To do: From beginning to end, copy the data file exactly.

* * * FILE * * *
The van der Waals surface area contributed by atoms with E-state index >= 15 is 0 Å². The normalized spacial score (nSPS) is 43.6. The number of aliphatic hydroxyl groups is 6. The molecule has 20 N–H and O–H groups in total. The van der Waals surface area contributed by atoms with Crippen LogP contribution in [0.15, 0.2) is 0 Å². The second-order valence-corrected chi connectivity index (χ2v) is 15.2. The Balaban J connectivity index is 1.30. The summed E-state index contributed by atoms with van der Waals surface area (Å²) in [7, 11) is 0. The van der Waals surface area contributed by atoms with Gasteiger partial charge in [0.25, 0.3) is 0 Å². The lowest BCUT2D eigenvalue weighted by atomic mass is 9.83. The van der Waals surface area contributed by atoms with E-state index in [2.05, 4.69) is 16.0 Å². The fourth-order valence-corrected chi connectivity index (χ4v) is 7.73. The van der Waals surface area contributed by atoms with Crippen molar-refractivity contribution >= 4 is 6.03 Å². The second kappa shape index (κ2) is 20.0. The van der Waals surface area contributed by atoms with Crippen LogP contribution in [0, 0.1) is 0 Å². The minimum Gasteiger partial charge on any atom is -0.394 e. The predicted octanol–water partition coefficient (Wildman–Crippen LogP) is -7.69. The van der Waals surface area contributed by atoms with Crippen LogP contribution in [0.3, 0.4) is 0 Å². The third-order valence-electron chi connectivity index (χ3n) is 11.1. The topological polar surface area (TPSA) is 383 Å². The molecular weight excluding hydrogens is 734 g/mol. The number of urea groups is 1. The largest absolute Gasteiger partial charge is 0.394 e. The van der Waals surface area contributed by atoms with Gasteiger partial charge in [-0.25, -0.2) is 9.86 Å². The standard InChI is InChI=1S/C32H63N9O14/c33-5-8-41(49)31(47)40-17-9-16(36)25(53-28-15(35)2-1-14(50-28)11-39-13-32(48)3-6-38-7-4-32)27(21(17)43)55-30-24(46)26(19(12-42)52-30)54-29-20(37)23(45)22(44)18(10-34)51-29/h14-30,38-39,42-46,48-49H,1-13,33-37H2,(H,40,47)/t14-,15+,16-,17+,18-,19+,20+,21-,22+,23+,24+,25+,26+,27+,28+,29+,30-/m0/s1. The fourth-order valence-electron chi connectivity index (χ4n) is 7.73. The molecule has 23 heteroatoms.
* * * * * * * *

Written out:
The van der Waals surface area contributed by atoms with E-state index >= 15 is 0 Å². The normalized spacial score (nSPS) is 43.6. The number of aliphatic hydroxyl groups is 6. The molecule has 20 N–H and O–H groups in total. The van der Waals surface area contributed by atoms with Crippen LogP contribution in [0.15, 0.2) is 0 Å². The second-order valence-corrected chi connectivity index (χ2v) is 15.2. The Balaban J connectivity index is 1.30. The summed E-state index contributed by atoms with van der Waals surface area (Å²) in [7, 11) is 0. The van der Waals surface area contributed by atoms with Gasteiger partial charge in [0.25, 0.3) is 0 Å². The lowest BCUT2D eigenvalue weighted by atomic mass is 9.83. The van der Waals surface area contributed by atoms with E-state index in [2.05, 4.69) is 16.0 Å². The fourth-order valence-corrected chi connectivity index (χ4v) is 7.73. The van der Waals surface area contributed by atoms with Crippen molar-refractivity contribution >= 4 is 6.03 Å². The second kappa shape index (κ2) is 20.0. The van der Waals surface area contributed by atoms with Crippen LogP contribution in [0, 0.1) is 0 Å². The minimum Gasteiger partial charge on any atom is -0.394 e. The predicted octanol–water partition coefficient (Wildman–Crippen LogP) is -7.69. The van der Waals surface area contributed by atoms with Crippen LogP contribution in [0.3, 0.4) is 0 Å². The third-order valence-electron chi connectivity index (χ3n) is 11.1. The topological polar surface area (TPSA) is 383 Å². The molecular weight excluding hydrogens is 734 g/mol. The number of urea groups is 1. The largest absolute Gasteiger partial charge is 0.394 e. The van der Waals surface area contributed by atoms with Gasteiger partial charge in [-0.25, -0.2) is 9.86 Å². The standard InChI is InChI=1S/C32H63N9O14/c33-5-8-41(49)31(47)40-17-9-16(36)25(53-28-15(35)2-1-14(50-28)11-39-13-32(48)3-6-38-7-4-32)27(21(17)43)55-30-24(46)26(19(12-42)52-30)54-29-20(37)23(45)22(44)18(10-34)51-29/h14-30,38-39,42-46,48-49H,1-13,33-37H2,(H,40,47)/t14-,15+,16-,17+,18-,19+,20+,21-,22+,23+,24+,25+,26+,27+,28+,29+,30-/m0/s1. The fourth-order valence-electron chi connectivity index (χ4n) is 7.73. The molecule has 23 heteroatoms.